Not ensuring continuity of cover when changing insurance policies

In many ways, the title of this mistake says it all. Continuity of cover refers to situations where the origins of an insured event can be traced back to the period of time during which a previous policy applied. It is critical that the new insurance policy be prepared to accept liability for any such events, rather than exclude such events, for obvious reasons: if it does not, the client may find themselves unable to make a claim as a direct result of your recommendation to change policies. Is that a lawyer’s letter I hear arriving? 

Murphy’s Law is the one to remember here: if something can go wrong, it will. If there is a .1% chance that a situation requiring continuity of cover will arise, and you advise 500 clients over your career (2 a month for 25 years will get you to this number), then the probability that you will have a client for whom continuity of cover is an issue is 50%.

This, of course, is a general principle that can often be overlooked: things with a low probability of happening, still happen. (Forrest Gump was more prosaic: &*#$ Happens!)

More than anyone, insurance advisers should remember this principle. If you advise enough clients, then you can be sure that a claim will eventually be made. For this reason, every policy that you recommend should be assumed to be the one that will result in a claim. In your mind, work backwards from the point of a claim and identify everything that needs to be in place at that time – and then ensure that these things are in place.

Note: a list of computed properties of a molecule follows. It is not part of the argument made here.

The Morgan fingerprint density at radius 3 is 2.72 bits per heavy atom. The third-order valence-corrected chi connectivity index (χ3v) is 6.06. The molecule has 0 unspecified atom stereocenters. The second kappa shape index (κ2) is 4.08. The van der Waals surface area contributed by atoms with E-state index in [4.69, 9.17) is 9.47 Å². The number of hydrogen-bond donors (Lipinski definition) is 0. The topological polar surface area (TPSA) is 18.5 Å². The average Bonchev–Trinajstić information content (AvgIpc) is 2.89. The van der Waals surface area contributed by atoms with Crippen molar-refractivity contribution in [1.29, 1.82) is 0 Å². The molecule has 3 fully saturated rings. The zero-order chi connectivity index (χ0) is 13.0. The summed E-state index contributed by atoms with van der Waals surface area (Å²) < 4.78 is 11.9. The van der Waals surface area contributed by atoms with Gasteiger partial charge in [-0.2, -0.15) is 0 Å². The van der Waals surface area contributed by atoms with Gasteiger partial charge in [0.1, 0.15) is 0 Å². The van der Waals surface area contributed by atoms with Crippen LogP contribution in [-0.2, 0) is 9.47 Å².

This principle can be extended, for example, to your advice to your client that they should disclose everything about their health and other situations when applying for insurance. Get them to imagine that the insured event has already happened and a claim has been made. The insurer will not pay out a large sum without investigating the policy and seeing if there are any grounds for not paying. This is the commercial reality. Any client non-disclosure renders the premiums that they are about to pay potentially useless; at best, the non-disclosure means that the client or their bereaved loved ones has a fight on their hands.

The Dover Group